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The modern world… it can leave your head spinning, am I right? We struggle to go against the grain, but modernization pulls us back in at every turn. We aspire to live more simply, but find ourselves overwhelmed with the sheer complexity of simple living. It’s so very difficult to find a balance in homesteading.
In some ways, I envy our ancestors. They didn’t have all of these modern, first world problems. No one had to worry about going to work so they could pay the light bill, or spending 6 figures on a modest house on a modest plot. They didn’t have to fret if their car broke down and needed a new battery, or their refrigerator went on the fritz the day before the Thanksgiving feast. In some ways, I do believe, that simple living was much more simple then.
But, in some ways, I don’t envy them at all. Famine could strike at any time on any family. Epidemics, pandemics, and natural disasters with absolutely no warning could wipe out entire families, towns, and counties in short periods of time. Travel was incredibly difficult, time consuming, and, oftentimes, deadly. They didn’t have modern healthcare advances, the modern conveniences of motorized vehicles, or weather alert systems that we all take for granted.
We struggle between the two worlds, us modern homesteaders. Finding a balance between the conveniences we either enjoy, or have simply become reliant upon and living in a simple, more intentional, back to nature way can be so incredibly overwhelming.
I often find myself at a crossroads of what to do and where to go. Do I continue striving toward simplicity that isn’t simple, or do I give in to the modern convenience of running water, central air conditioning, and grocery stores? Where do you draw the line?
If I go pick up every single ingredient I use to make dinner from the grocery store am I a proverbial homesteading failure? If my garden fills up with weeds from lack of due diligence, did I fail? Do we have to have goats to produce milk tying us to our property and denying us the ability to travel with our children?
I’ll be honest, I’ve recently become overwhelmed and the sheer thought of homesteading has become a burden on my mind. We worked so hard all sprinter (yes, I said sprinter, it’s not a typo) to build a new chicken coop, brood a bunch of birds, and prepare for goats, get the garden ready and the 101 other things we did that by the time it all came to fruition we were burnt out.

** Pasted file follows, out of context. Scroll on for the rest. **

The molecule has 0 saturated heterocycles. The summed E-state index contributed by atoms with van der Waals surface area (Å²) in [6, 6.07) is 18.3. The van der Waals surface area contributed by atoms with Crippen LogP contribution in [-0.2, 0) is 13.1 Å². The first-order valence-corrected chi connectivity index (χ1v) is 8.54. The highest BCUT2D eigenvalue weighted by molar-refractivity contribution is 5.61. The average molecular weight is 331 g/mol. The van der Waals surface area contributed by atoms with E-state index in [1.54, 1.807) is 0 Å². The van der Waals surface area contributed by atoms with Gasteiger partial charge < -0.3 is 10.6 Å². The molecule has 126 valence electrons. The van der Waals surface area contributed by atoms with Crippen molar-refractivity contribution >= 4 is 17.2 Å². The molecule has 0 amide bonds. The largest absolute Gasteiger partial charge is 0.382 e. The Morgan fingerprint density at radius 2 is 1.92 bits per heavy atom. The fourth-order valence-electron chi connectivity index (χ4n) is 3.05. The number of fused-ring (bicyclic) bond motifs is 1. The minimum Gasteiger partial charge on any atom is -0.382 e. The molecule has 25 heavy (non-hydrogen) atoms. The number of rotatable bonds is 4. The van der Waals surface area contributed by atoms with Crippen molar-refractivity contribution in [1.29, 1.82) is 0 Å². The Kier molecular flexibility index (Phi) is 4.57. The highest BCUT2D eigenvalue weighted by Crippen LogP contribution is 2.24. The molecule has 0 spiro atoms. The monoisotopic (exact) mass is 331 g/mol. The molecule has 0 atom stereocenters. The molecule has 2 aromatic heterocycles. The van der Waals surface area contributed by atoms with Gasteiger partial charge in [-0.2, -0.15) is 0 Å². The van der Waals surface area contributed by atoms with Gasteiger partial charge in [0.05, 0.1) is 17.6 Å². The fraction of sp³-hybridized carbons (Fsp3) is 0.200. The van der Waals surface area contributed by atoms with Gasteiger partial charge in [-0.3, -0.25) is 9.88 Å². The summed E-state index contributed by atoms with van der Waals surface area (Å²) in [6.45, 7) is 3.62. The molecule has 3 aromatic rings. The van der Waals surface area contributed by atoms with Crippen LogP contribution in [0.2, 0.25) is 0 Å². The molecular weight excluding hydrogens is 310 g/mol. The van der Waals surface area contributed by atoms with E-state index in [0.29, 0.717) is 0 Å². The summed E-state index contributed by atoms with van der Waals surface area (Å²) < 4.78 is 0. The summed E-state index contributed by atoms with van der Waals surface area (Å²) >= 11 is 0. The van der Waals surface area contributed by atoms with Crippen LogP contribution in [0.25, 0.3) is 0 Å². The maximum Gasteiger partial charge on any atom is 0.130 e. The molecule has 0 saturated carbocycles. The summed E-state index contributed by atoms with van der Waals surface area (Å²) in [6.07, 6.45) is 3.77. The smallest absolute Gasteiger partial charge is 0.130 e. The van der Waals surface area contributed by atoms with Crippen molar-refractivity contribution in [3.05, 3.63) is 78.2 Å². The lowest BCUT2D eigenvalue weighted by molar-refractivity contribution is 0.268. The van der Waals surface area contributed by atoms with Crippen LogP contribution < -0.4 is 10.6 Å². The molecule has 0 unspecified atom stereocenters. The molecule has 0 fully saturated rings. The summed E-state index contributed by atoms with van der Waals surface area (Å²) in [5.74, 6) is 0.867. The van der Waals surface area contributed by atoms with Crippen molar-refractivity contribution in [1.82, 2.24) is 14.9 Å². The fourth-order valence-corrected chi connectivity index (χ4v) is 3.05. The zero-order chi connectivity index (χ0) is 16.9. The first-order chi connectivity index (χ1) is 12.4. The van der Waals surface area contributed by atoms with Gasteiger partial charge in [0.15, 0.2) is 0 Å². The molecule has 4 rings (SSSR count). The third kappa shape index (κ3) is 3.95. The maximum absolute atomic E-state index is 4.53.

Why we began this journey was suddenly lost to… “what the hell are we even doing anymore?” I’m mildly ashamed to admit that sometimes it becomes a why even bother scenario. Homesteading is hard, especially when you have 101 things telling you that this is right, that is right, or you have to do.
I’ve been quiet lately while I have been contemplating the why’s and what’s. Contemplating what the future of our little homestead is. Trying to find that balance, taking a breather, and giving myself, my husband, and my children a break.
I’m not giving up, far from it. We’ve just reevaluated our goals and I do believe we’ve found a balance.
I want to tell you homesteading is, first a foremost, a journey. There’s no destination in mind, you don’t get to the proverbial finish line. Secondly, homesteading is a mindset and finding that mindset and balance in this modern world is incredibly difficult. I also want to tell you that even if all you have is a basil plant in your windowsill, dreams of a fresh egg from your backyard, and buy all of your food from the grocery, you’re still a homesteader.
If you find yourself cooking hot dogs and Kraft Mac and cheese and eating Oreos dipped in conventional milk for dinner tonight, it’s okay, don’t beat yourself up over it. Maybe tomorrow you’ll grill some fresh, pastured pork chops, make a salad from veggies you grew or bought at the farmers market, and eat a slice of watermelon for dinner. Maybe you won’t. Maybe you’re in a season where frozen pizzas and crockpot meals win the night. It’s all okay.
As long as you still have that homesteader spirit, you are making strides toward balancing your way through this modern world while trying to live more simply, you’re still a homesteader.
Take a break, go on vacation, hug your kids, buy a cheeseburger. Don’t fret and worry about every single little thing. This is supposed to be a fun journey. You should never feel like you’re trapped in your own lifestyle. Live a little, take a deep breath, reevaluate your priorities and start fresh tomorrow, or next season, or next year.
And if your garden is overcome with weeds like mine is, learn from it, harvest what you can, and do better next year. Find a balance, smile, laugh at yourself, and give yourself some grace. It’s hard, folks, but we will all get there in our own time.